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Review of Bloomberg New Contemporaries, London

Once again the Bloomberg New Contemporaries exhibition, having begun its nationwide tour in Liverpool, has come to rest at one of its regular stops, the ICA London. For those unfamiliar with the New Contemporaries premise, the exhibition contains a small selection (29 selected from over 1,200) of this year’s crop of British art school graduates, picked by a panel of previous New Contemporaries. From Jackson Sprague’s astonishing Crystacal plaster sculpture, white and tiered on a pink, spiralled, cylindrical base, like a grandiloquent wedding cake (untitled, 2011), to Freya Douglas’s Elysian watercolour, They Visited Twice (2012), and Simon Senn’s Meadowlands Zone 1 (2010) in which a dynamic twenty-second documentary sequence set in Soweto is unveiled as fabrication, the works at this year’s New Contemporaries do not disappoint in breadth or ambition.

Entering the ICA, even before taking the stairs down to the ground floor gallery space, the sound of tapping and squawking can be heard. The noise emanates from a black monitor screen set on a white plinth. With its back to the stairs, the screen faces out into the gallery. The source of the ruckus is a parrot, and its squawks are suspiciously regular; the shot has been looped. The next image on screen is the rippled surface of a cerulean swimming pool. Again the shot is looped, but whilst the parrot’s jerky motions immediately betrayed the edits in the footage, the swimming pool hides them. Between each new shot is a number, large and white on a black screen, the number of repetitions of the subsequent clip. The video is Piotr Krzymowski’s 73 (2012).

Facing Krzymowski’s monitor, across the length of the gallery, is Tony Law’s Strolling (2012). The work, a projection, uses poor quality, appropriated footage from numerous films. Each sequence shows an Asian woman, walking dolefully, either along city streets or dawdling past high-up stone balustrades. Perhaps allowing fingers to trail on the stone or casting sulky glances across the camera. The emphasis on the cinematic cliché echoes the themes of Krzymowski’s video, though in this case it is a repetition of an action rather than an image. Both films contest cinema’s linear structure, disconnecting and recapitulating shots and tropes for analysis; Krzymowski’s focus levelled at the exertion of the edit, and Law’s on the improbable subject.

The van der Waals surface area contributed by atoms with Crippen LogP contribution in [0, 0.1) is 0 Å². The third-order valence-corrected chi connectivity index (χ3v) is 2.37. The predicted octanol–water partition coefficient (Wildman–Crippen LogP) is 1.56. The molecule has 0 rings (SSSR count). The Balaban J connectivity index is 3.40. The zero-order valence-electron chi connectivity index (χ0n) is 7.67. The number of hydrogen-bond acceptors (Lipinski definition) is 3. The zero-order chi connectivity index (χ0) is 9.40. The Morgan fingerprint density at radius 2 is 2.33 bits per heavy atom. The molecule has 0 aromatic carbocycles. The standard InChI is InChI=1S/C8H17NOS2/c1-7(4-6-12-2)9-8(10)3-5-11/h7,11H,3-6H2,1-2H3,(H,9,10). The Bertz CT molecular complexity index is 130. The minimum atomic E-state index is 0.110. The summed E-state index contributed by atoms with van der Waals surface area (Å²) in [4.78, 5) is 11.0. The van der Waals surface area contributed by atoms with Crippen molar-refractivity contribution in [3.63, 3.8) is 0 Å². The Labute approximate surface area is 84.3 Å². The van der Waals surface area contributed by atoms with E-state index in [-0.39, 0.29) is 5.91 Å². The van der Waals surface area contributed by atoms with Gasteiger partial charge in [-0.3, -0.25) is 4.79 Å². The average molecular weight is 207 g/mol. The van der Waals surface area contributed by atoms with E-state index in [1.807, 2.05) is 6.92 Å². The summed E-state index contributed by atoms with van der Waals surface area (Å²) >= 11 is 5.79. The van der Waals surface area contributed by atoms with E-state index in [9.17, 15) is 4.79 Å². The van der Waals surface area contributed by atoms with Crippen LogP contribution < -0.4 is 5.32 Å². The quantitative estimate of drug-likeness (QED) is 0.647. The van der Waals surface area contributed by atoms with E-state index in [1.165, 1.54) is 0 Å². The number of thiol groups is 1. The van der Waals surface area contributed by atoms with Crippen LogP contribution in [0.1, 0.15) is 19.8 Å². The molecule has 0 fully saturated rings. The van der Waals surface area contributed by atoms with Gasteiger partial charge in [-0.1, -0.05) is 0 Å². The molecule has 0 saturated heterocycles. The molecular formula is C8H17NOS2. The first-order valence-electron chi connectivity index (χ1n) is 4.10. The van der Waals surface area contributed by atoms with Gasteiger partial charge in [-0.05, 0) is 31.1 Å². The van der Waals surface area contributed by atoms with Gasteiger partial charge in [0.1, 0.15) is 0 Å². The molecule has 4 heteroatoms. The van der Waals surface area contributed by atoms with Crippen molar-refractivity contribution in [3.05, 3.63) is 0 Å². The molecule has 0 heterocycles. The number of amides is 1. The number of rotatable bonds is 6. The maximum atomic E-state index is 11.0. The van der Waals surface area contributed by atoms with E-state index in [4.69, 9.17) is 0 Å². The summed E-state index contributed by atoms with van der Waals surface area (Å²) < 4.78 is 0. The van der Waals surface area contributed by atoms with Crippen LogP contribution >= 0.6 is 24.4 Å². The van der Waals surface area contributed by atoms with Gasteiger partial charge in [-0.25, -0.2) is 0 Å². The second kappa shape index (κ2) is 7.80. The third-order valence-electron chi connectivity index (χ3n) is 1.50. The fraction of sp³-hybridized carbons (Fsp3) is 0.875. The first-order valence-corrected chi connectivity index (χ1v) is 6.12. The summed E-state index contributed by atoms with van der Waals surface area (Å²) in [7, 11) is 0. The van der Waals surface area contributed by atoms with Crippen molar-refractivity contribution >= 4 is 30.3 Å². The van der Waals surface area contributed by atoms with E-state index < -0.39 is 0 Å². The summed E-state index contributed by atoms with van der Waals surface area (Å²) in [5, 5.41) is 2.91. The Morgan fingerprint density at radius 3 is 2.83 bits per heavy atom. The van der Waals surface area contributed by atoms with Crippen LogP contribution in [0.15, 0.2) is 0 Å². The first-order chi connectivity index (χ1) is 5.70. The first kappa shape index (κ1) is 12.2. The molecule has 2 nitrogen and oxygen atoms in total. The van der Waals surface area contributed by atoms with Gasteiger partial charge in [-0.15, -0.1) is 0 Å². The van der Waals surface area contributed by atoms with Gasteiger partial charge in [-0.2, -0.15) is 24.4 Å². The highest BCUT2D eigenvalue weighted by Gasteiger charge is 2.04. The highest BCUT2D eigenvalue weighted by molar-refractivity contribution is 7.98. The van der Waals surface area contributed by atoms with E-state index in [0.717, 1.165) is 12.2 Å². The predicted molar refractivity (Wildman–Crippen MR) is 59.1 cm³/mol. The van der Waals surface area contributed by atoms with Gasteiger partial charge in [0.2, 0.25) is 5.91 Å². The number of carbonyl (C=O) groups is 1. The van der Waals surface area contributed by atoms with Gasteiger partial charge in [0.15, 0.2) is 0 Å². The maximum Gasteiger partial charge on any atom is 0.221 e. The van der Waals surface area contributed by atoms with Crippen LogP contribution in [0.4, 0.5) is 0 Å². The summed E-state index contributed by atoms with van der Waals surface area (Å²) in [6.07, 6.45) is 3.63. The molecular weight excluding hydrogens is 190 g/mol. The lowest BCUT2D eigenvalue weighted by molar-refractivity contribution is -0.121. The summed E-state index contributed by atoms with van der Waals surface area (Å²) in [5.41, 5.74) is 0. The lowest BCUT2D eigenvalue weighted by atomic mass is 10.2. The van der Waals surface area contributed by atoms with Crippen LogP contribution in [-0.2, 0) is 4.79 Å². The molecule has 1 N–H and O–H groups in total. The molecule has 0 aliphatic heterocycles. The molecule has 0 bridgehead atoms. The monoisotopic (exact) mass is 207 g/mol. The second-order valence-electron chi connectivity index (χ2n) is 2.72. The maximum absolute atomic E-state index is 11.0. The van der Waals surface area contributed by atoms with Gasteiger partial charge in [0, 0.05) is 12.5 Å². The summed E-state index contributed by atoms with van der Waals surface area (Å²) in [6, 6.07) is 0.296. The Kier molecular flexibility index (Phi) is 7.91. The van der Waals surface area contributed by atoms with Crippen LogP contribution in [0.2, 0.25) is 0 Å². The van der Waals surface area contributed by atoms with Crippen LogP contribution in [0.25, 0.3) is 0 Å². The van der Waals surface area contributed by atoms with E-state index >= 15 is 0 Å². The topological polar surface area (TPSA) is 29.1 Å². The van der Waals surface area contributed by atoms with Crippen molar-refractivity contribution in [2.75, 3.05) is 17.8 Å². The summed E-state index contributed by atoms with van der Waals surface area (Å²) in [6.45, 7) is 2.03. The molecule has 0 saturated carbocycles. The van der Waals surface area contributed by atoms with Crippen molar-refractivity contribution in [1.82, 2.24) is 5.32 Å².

Lauren Godfrey’s print Ravioli Blank (2012) consists simply of a mottled, black rectangle with five mustard yellow squares at its lower edge. The squares resemble the ravioli pieces of the title, and the paper is held in place on the wall by unusual circular metal clips – tip trays. On the floor, its partner piece, Spaghetti Alle Vongole (2011), contains a similar absurd clarity. The work’s title spelled out in roughly carved clamshells (the dish, of course, ‘spaghetti with clams’) glued to a rusted steel strip.

Entering the upstairs galleries the viewer is challenged to a dual by Anita Deleny Untitled (ready for a fight) (2011). A girl on screen stands in a small dingy courtyard fists raised, arms shaking. A cigarette protrudes through a hole in the white rag that covers her head. She wears a loose vest, and droopy-comedy pants. Her hands and feet are wet. The image, at first startling, becomes risible with extended viewing. As with Godfrey’s work, the impression of poker-faced image and material is overruled by substance, a clean modernist assemblage sabotaged by a tongue-in-cheek culinary thematic, and a fighter too theatrical to be feared.

I watch Deleney’s disquieting fighter to the soundtrack of The Doors’, Roadhouse Blues, drifting from the next room. The room turns out to be a cinema space, and inside there is another boxer. This one is in a boxing ring, fighting in slow motion. Conspicuous, manipulative edits make him to shift back and forth, fast and slow, throughout the fight. A brutal masculine display remixed into a rock ’n’ roll dance. Later in the cinema-room showreel there is another dance, a delirious, infectious, rhythmic improvisation, courtesy of Evarist Maiga (Improvisation, pain and joy, 2012). All the work in this year’s new contemporaries is strong, but this is the work that stays with me as I leave the ICA.

Bloomberg New Contemporaries, until 13 January 2013 Institute of Contemporary Arts, 
The Mall, 
London, SW1Y 5AH.

Travis Riley

Credits

1. Bryan Dooley, The Last Self-Help Book, 2011 photo solvent print on self-adhesive PVC, 124 x 97 cm.
2. Bryan Dooley, Iberia Krew, 2011, photo solvent print on self-adhesive PVC, 108 x 85 cm.
3. Nicole Morris I am here! (production still), 2011 video 8 min 9 sec (looped).

 

 

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